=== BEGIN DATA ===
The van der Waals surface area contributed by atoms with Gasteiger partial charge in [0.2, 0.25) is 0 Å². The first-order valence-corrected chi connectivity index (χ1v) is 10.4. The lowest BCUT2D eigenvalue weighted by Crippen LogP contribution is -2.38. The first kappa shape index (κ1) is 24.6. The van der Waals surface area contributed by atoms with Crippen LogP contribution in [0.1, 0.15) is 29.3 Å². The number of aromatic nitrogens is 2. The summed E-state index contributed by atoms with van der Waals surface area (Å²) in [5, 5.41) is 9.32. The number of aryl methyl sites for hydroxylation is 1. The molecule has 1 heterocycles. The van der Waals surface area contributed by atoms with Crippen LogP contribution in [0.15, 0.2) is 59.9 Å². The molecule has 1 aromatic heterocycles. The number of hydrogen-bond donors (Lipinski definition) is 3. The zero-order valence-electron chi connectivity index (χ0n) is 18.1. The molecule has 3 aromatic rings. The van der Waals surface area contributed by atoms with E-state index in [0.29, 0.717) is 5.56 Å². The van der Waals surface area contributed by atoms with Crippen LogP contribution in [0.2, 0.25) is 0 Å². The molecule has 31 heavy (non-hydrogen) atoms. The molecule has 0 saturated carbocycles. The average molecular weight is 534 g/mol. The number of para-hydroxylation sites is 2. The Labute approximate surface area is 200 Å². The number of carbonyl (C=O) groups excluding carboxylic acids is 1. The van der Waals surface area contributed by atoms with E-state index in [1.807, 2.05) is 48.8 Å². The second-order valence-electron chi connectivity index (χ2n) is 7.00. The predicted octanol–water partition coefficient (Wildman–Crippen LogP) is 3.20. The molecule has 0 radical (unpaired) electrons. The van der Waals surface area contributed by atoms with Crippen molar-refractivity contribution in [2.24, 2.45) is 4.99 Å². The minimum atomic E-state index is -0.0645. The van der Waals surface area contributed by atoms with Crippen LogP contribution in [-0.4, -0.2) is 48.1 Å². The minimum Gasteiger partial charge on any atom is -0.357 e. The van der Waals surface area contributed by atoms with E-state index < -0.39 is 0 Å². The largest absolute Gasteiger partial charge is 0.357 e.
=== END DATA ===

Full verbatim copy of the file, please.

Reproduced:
The van der Waals surface area contributed by atoms with Gasteiger partial charge in [0.2, 0.25) is 0 Å². The first-order valence-corrected chi connectivity index (χ1v) is 10.4. The lowest BCUT2D eigenvalue weighted by Crippen LogP contribution is -2.38. The first kappa shape index (κ1) is 24.6. The van der Waals surface area contributed by atoms with Crippen LogP contribution in [0.1, 0.15) is 29.3 Å². The number of aromatic nitrogens is 2. The summed E-state index contributed by atoms with van der Waals surface area (Å²) in [5, 5.41) is 9.32. The number of aryl methyl sites for hydroxylation is 1. The molecule has 1 heterocycles. The van der Waals surface area contributed by atoms with Crippen LogP contribution in [0.15, 0.2) is 59.9 Å². The molecule has 1 aromatic heterocycles. The number of hydrogen-bond donors (Lipinski definition) is 3. The zero-order valence-electron chi connectivity index (χ0n) is 18.1. The molecule has 3 aromatic rings. The van der Waals surface area contributed by atoms with E-state index in [0.29, 0.717) is 5.56 Å². The van der Waals surface area contributed by atoms with Crippen LogP contribution in [0.2, 0.25) is 0 Å². The molecule has 31 heavy (non-hydrogen) atoms. The molecule has 0 saturated carbocycles. The average molecular weight is 534 g/mol. The number of para-hydroxylation sites is 2. The Labute approximate surface area is 200 Å². The number of carbonyl (C=O) groups excluding carboxylic acids is 1. The van der Waals surface area contributed by atoms with E-state index in [1.807, 2.05) is 48.8 Å². The second-order valence-electron chi connectivity index (χ2n) is 7.00. The predicted octanol–water partition coefficient (Wildman–Crippen LogP) is 3.20. The molecule has 0 radical (unpaired) electrons. The van der Waals surface area contributed by atoms with Crippen molar-refractivity contribution in [2.24, 2.45) is 4.99 Å². The minimum atomic E-state index is -0.0645. The van der Waals surface area contributed by atoms with Crippen LogP contribution in [-0.4, -0.2) is 48.1 Å². The minimum Gasteiger partial charge on any atom is -0.357 e. The van der Waals surface area contributed by atoms with E-state index < -0.39 is 0 Å². The largest absolute Gasteiger partial charge is 0.357 e.